As a young chef, I was very very vocal, to say the least. I was not a nice guy to my staff; I was seeking perfection. In the US, my observation, and not just in the kitchen, is that we focus more on positive reinforcement than humiliation. But I was not happy with the way I was running the kitchen at Le Bernardin when I started. The staff was miserable. There was a lot of turnover. I changed completely, one day. Well, maybe it took me more than one day. I said, I just cannot run it like that anymore. I don't believe a cook who is terrorized can cook good food.
What makes you angry as a chef?
I don't get angry. I get frustrated. Angry is a strong word. Angry is when I take a plate and I break it. Or when I say, you know, F something. I don't get angry like that. I get frustrated and disappointed, and I address it right away to the person. For instance, today, I saw two plates that were going to the dining room and obviously I stopped them. The fish skin was supposed to be crispy and they were not. So I went back to the kitchen and asked who cooked the fish and who sent the fish. So two people came. It's me and it's me.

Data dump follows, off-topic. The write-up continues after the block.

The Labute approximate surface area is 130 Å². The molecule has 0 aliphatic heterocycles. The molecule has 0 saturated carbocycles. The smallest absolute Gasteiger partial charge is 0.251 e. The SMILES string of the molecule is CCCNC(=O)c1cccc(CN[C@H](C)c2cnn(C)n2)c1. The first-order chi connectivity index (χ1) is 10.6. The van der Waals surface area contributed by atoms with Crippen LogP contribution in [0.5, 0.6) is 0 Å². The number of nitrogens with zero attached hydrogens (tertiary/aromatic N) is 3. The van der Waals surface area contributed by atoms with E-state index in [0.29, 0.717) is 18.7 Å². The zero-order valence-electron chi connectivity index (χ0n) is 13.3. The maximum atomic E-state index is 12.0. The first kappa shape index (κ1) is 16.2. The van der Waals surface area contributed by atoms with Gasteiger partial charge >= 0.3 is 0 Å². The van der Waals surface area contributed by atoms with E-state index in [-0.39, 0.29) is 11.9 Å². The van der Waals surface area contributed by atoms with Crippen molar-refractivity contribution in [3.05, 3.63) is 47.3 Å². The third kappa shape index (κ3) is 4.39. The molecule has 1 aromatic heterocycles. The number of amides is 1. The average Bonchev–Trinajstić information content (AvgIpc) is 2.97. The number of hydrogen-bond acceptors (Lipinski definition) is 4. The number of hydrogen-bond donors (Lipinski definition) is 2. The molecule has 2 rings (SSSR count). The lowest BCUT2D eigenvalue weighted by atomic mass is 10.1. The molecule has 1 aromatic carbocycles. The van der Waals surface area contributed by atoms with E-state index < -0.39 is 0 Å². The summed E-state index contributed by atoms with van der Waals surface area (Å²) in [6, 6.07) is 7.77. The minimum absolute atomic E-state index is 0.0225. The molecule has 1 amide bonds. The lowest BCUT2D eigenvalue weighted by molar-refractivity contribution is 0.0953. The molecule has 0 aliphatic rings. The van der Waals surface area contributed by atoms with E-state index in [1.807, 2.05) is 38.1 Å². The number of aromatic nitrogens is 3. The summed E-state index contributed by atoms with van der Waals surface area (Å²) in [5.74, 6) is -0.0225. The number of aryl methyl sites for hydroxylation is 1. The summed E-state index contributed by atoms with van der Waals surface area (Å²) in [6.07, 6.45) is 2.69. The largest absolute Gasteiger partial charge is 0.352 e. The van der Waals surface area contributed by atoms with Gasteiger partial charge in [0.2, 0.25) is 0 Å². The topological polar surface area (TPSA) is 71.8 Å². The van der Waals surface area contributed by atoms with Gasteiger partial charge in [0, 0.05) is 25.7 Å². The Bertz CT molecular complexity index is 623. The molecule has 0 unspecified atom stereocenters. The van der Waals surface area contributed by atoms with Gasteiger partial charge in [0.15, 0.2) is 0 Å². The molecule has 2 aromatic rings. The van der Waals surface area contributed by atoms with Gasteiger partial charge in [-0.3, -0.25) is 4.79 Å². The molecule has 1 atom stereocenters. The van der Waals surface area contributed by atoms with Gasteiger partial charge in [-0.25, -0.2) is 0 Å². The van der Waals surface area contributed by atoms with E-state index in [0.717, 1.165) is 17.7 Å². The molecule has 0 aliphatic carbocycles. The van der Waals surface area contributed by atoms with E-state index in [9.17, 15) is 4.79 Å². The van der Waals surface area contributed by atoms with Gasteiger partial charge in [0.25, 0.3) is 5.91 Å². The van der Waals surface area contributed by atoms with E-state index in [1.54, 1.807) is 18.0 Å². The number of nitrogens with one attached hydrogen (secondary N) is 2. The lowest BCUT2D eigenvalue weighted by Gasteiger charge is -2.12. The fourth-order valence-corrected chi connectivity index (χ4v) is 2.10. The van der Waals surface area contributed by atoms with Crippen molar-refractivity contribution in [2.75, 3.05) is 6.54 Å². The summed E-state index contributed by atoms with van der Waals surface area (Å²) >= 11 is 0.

I said, "Guys, you know much better than that. The skin must be crispy. This is not crispy. Redo it." That was my tone of voice. Firm. No more, no less. It was an immediate reaction to them. I didn't have to do more than that. Sometimes the temptation when you are really involved, you have the tendency to give excuses to yourself. But there are no excuses. My job is to say there are no excuses. I am not a screamer. I used to be but I'm no longer. But I'm very straightforward and if I am not happy with you, you will know immediately. I will tell you. But that's it.